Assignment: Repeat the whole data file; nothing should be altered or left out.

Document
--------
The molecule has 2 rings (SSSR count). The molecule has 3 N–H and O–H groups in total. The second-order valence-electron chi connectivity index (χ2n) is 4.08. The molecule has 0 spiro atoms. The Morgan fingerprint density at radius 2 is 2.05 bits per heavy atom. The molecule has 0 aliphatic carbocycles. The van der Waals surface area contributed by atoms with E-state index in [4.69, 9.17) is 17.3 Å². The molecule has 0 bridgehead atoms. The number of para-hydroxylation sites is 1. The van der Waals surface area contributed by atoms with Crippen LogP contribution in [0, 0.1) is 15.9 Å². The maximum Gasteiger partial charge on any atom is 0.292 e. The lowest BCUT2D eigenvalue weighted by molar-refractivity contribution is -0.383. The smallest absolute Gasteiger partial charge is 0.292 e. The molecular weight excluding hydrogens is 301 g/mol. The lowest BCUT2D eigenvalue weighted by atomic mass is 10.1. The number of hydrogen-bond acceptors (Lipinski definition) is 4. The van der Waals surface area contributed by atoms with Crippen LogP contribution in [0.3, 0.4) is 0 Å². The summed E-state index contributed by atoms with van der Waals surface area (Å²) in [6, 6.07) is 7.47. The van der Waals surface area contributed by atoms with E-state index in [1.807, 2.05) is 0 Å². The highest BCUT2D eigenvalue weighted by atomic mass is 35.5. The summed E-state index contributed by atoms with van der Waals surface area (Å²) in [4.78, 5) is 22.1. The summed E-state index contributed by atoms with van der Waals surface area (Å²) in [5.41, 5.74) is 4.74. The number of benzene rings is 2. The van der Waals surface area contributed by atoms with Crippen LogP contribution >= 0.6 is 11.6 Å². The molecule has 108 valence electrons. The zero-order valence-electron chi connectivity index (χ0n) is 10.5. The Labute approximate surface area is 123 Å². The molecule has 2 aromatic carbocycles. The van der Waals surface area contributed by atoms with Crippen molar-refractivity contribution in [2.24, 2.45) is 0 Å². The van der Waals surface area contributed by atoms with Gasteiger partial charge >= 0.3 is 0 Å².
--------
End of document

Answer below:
The molecule has 2 rings (SSSR count). The molecule has 3 N–H and O–H groups in total. The second-order valence-electron chi connectivity index (χ2n) is 4.08. The molecule has 0 spiro atoms. The Morgan fingerprint density at radius 2 is 2.05 bits per heavy atom. The molecule has 0 aliphatic carbocycles. The van der Waals surface area contributed by atoms with E-state index in [4.69, 9.17) is 17.3 Å². The molecule has 0 bridgehead atoms. The number of para-hydroxylation sites is 1. The van der Waals surface area contributed by atoms with Crippen LogP contribution in [0, 0.1) is 15.9 Å². The maximum Gasteiger partial charge on any atom is 0.292 e. The lowest BCUT2D eigenvalue weighted by molar-refractivity contribution is -0.383. The smallest absolute Gasteiger partial charge is 0.292 e. The molecular weight excluding hydrogens is 301 g/mol. The lowest BCUT2D eigenvalue weighted by atomic mass is 10.1. The number of hydrogen-bond acceptors (Lipinski definition) is 4. The van der Waals surface area contributed by atoms with Crippen LogP contribution in [0.3, 0.4) is 0 Å². The summed E-state index contributed by atoms with van der Waals surface area (Å²) in [6, 6.07) is 7.47. The van der Waals surface area contributed by atoms with E-state index in [1.807, 2.05) is 0 Å². The highest BCUT2D eigenvalue weighted by atomic mass is 35.5. The summed E-state index contributed by atoms with van der Waals surface area (Å²) in [4.78, 5) is 22.1. The summed E-state index contributed by atoms with van der Waals surface area (Å²) in [5.41, 5.74) is 4.74. The number of benzene rings is 2. The van der Waals surface area contributed by atoms with Crippen LogP contribution >= 0.6 is 11.6 Å². The molecule has 108 valence electrons. The zero-order valence-electron chi connectivity index (χ0n) is 10.5. The Labute approximate surface area is 123 Å². The molecule has 2 aromatic carbocycles. The van der Waals surface area contributed by atoms with Crippen molar-refractivity contribution in [2.24, 2.45) is 0 Å². The van der Waals surface area contributed by atoms with Gasteiger partial charge >= 0.3 is 0 Å².